Pushkin Vertigo, 2022
originally published as Gokumon-To, originally serialized 1947-1948
translated by Louise Heal Kawai
Completely overjoyed when I learned last year that this book was going to be published by Pushkin Vertigo, I hit the preorder button at lightning speed. At the same time, I bought a dvd of the 1977 film made from this novel, directed by Kon Ichikawa, which I watched last night after finishing Death on Gokumon Island. More on that later.
It's September, 1946 and as the novel opens, a ferry is making its way to a few different islands in Japan's Seto Inland Sea. It drops its passengers until there are only three left, all heading for a small island, Gokumon-to, which translates to Hell's Gate Island. One of these people is Kosuke Kindaichi, who overhears a conversation between the other two -- a priest who had gone to pick up the once-confiscated, now-returned bell belonging to Senkoji Temple, and another man who informs the priest that someone named Hitoshi was "supposed to be coming home soon." He had heard the news from a soldier in Hitoshi's regiment who had come to the island a few days earlier, when the guy had turned up to tell the family that Hitoshi had sent him to let them know not only that he would be returning, but also that he hadn't been injured in the war. The priest then asks about someone named Chimata, which captures Kindaichi's attention, sparking a conversation among the three men. It turns out that Kindaichi, a friend of Chimata, had come to Gokumon-to let the Kito family know of his death aboard a transport ship just a month earlier.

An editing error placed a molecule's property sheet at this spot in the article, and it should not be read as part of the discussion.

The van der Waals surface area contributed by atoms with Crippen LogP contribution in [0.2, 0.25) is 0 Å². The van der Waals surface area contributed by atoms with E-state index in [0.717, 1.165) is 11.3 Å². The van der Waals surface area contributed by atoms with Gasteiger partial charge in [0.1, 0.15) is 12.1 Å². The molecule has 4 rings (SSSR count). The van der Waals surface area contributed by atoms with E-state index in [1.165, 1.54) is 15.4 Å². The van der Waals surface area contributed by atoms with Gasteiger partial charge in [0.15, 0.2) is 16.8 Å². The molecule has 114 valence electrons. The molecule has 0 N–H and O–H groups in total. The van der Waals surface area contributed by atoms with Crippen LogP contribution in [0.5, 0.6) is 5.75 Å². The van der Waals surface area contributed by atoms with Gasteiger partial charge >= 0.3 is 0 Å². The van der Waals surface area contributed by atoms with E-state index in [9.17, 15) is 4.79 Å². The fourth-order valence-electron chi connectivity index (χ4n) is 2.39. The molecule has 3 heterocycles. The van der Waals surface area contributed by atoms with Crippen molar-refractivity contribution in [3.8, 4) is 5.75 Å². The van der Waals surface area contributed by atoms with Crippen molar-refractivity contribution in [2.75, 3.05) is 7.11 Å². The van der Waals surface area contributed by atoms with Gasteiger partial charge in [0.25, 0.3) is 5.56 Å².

Kindaichi, "like every other young man in Japan," had been drafted into the army, where he had spent two years in China before being deployed "between different islands to the south." His last stop had been in Wewak, New Guinea, where his division had been defeated, causing them to retreat; his division had joined others and it was then that Kindaichi had met and befriended Chimata-san, helping him through his bouts of a very bad case of malaria and spending time together while the other soldiers "fell one after the other." While they eventually made it out okay when the war ended, each time Chimata fell ill Kindaichi noted that he suffered from "an extreme fear of death." All was well, it seemed, until Chimata fell ill on board the repatriation ship; before he died he had told Kindaichi that he didn't want to die, and that he had to go home. Otherwise, he said, his "three sisters will be murdered." Exactly why this might be is not explained until the end, but by then, it's too late -- it seems that Chimata had been right, and now our detective must try to discover who is behind these (quoting the back cover) "grotesquely staged" deaths that start not too long after he lands on the island.
|1971 cover from Mandarake|
He will definitely have his work cut out for him, since the islanders tend to regard anyone not from there as suspicious; he is even arrested once by the local police sergeant who has no idea of his prowess as a "famed detective" and who views him as prime suspect in the case. With the arrival of his old friend Inspector Isokawa (from The Honjin Murders) Kindaichi is released (to the sergeant's great chagrin, I might add), but even then it will not be smooth sailing because, as he says to Isokawa, "everyone here on Gokumon Island is crazy. They're all out of their minds." Perhaps, but while the Inspector makes note of the insanity behind the murders, Kindaichi eventually realizes that there is most certainly a method behind the madness on the part of whoever is responsible.